ENVIRONMENT

Clinging Jellyfish Found in New Jersey

By Erin Delmore
Correspondent

“With the really small jellyfish like this, in order to capture its prey, it’s got to stun it and kill it very rapidly. So some of these very small organisms have very potent stings,” said Paul Bologna, director of marine biology and coastal sciences at Montclair State University.

No need to tell that to the 20-year-old Lincroft man who was hospitalized for three days — treated with morphine — for what he suspects was a sting from a clinging jellyfish.

“It’s never been recorded in New Jersey, so we weren’t sure until we had a positive hit on the DNA,” Bologna said.

Now, it’s official. These dime-sized pests are small, mighty and they’re residents of the Garden State.

“They tend to be in more quiet waters, so within the Shrewsbury Estuary, within back bays, within areas that the water is a little but more calm. The habitat they like is things like eel grass beds, sort of the sea lettuce that you might see in those areas, that tends to be the places that you’re going to potentially encounter them,” Bologna said.

This research team is on the lookout for clinging jellyfish in Barnaget Bay where a fisherman found the first one earlier this month. They’re translucent, save for a small “X” in their centers.

“What we do is we take out a long net that’s sort of cone-shaped and it has a weighted end on the back so we drop it off the boat and the boat’s going very, very slowly. So it trails off in the distance behind us and it stays submerged completely below the surface for a minute and then we lift the net up and what that does is, everything that’s smaller than 350 micrometers, so really small, would come out. Everything that’s larger stays inside and once we collect those organisms and once we get them back on the boat, we rinse them down in a sieve and preserve them in a jar to bring home with us,” said Dena Restaino, Ph.D. student of environmental management at Montclair State University.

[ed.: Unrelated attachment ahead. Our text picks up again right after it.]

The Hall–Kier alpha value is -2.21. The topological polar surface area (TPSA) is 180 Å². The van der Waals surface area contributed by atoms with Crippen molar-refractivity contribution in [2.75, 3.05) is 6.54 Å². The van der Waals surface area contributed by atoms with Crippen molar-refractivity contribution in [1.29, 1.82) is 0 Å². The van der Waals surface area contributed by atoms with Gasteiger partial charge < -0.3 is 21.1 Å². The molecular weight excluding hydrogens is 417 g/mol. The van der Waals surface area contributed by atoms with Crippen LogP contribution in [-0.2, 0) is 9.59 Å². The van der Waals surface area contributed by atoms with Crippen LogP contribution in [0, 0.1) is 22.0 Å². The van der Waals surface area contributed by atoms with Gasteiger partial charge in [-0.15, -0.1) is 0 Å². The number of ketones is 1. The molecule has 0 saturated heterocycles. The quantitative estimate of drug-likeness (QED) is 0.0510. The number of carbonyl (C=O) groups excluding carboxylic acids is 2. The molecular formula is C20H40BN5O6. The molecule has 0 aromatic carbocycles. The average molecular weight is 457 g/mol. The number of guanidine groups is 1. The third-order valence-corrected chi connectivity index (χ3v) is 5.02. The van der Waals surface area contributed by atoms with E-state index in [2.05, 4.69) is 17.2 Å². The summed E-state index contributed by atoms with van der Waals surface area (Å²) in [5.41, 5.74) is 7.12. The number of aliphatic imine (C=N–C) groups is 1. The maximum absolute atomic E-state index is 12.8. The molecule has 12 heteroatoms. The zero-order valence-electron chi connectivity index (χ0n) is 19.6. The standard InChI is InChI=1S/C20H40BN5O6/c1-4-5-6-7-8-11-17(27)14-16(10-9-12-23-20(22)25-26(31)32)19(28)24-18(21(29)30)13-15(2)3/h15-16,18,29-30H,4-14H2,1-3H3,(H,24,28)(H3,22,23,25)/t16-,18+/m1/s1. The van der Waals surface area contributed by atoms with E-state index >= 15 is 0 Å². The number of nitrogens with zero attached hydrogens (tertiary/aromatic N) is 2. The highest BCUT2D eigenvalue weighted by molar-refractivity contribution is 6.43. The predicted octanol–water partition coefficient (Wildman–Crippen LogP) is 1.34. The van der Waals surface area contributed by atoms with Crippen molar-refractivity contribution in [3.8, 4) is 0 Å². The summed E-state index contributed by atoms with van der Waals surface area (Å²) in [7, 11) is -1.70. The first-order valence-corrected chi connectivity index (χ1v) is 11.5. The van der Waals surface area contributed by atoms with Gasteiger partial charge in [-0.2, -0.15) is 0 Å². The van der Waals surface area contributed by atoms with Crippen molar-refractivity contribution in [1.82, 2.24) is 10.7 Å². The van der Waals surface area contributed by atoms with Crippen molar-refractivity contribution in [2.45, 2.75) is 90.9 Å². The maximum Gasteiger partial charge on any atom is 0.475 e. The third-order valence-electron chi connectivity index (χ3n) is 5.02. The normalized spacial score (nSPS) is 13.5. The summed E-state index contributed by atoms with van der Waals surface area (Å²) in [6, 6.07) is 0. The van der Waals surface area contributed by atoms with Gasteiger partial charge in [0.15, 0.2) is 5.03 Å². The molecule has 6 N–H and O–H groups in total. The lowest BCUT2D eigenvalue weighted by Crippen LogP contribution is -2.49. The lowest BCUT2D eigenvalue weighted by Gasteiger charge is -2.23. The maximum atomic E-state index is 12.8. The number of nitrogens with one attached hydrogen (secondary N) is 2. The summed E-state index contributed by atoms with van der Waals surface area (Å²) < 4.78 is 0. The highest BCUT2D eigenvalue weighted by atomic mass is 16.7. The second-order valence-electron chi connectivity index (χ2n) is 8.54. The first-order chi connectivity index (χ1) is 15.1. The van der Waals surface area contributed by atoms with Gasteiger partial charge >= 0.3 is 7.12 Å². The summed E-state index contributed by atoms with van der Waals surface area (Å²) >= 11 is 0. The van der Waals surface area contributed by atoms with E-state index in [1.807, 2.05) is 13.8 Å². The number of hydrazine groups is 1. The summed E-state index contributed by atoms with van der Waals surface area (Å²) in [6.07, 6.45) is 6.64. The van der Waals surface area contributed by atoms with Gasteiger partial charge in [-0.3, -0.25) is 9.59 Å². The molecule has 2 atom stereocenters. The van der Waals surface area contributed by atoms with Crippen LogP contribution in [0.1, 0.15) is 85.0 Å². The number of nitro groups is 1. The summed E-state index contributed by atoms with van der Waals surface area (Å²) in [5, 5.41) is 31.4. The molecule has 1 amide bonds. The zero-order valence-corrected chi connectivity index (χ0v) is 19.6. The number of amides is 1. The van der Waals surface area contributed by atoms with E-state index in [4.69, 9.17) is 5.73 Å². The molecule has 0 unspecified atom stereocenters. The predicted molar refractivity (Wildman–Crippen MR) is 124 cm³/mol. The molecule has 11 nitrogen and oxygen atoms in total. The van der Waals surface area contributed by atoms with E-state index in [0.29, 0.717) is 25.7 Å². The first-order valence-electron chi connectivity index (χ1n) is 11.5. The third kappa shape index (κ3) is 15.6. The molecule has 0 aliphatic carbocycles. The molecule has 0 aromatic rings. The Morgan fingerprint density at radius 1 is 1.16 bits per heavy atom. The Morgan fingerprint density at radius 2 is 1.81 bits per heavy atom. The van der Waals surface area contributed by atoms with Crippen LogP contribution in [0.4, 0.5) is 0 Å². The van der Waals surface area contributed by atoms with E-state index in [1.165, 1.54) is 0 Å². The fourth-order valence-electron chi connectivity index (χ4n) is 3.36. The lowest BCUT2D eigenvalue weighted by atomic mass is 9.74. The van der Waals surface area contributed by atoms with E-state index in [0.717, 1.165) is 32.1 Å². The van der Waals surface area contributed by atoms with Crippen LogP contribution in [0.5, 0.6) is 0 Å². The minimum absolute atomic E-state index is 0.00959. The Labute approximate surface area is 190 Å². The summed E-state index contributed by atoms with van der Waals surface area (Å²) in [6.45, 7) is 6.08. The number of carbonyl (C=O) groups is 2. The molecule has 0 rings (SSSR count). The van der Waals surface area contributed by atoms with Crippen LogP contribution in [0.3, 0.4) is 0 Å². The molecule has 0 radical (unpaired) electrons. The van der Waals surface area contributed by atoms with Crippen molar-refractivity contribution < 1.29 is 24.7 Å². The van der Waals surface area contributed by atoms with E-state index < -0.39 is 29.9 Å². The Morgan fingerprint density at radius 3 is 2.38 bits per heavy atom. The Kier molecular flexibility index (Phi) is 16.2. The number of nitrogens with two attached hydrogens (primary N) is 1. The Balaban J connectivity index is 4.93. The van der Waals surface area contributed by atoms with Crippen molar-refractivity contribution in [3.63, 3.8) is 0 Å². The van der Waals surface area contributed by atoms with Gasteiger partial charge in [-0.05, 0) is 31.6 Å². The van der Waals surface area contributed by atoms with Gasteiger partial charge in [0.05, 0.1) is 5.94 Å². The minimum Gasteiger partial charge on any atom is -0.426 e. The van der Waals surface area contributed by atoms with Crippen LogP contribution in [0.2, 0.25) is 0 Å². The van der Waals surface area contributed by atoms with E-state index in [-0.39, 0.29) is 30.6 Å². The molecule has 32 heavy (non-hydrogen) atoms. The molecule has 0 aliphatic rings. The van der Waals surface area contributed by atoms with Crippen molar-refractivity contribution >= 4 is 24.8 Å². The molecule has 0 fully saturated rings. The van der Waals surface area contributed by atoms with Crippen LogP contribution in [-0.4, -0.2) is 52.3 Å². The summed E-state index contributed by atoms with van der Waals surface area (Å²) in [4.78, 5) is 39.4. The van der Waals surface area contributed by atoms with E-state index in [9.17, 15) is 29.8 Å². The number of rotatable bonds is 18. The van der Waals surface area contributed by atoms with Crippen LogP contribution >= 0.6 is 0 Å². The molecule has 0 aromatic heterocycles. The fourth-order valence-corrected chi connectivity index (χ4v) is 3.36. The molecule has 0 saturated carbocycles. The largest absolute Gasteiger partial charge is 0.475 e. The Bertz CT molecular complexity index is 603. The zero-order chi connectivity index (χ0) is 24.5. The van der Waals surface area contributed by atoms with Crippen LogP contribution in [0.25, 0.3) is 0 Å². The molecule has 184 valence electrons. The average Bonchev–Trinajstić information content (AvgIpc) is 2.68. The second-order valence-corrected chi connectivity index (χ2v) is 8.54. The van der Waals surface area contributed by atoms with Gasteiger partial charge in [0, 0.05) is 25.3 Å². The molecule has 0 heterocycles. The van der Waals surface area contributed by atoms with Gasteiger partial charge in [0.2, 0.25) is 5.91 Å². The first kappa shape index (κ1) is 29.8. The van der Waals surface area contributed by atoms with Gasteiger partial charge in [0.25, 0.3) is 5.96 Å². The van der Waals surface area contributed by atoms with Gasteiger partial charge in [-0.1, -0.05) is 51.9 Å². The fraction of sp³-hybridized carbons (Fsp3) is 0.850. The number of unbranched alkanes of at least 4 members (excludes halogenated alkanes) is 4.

“We’ve collected I think 70 or 80 of those kinds of clinging jellyfish a couple days ago, and there’s a lot of them. It went from kind of one person found one, and suddenly now here we are with a bunch,” said Christie Barry, Ph.D. student of environmental management at Montclair State University.

This group and the Department of Environmental Protection are examining the Barnaget Bay as part of an action plan by Gov. Chris Christie, crafted in 2010, revamped in 2012.

New Jersey’s jellyfish population took a hit during Superstorm Sandy, when intense weather tore growing polyps off their habitats. But now much of that’s been rebuilt and that means more docks and bulkheads for new jellyfish to call their homes.

“It kind of like increases the diversity of these small organisms that we really have not seen before,” Bologna said.

The good news: clinging jellyfish aren’t found in ocean waters where Bologna says the surf would tear them apart. Since their translucent bodies make them hard to spot, he has a word of caution for swimmers in New Jersey’s rivers and bays: look before you leap.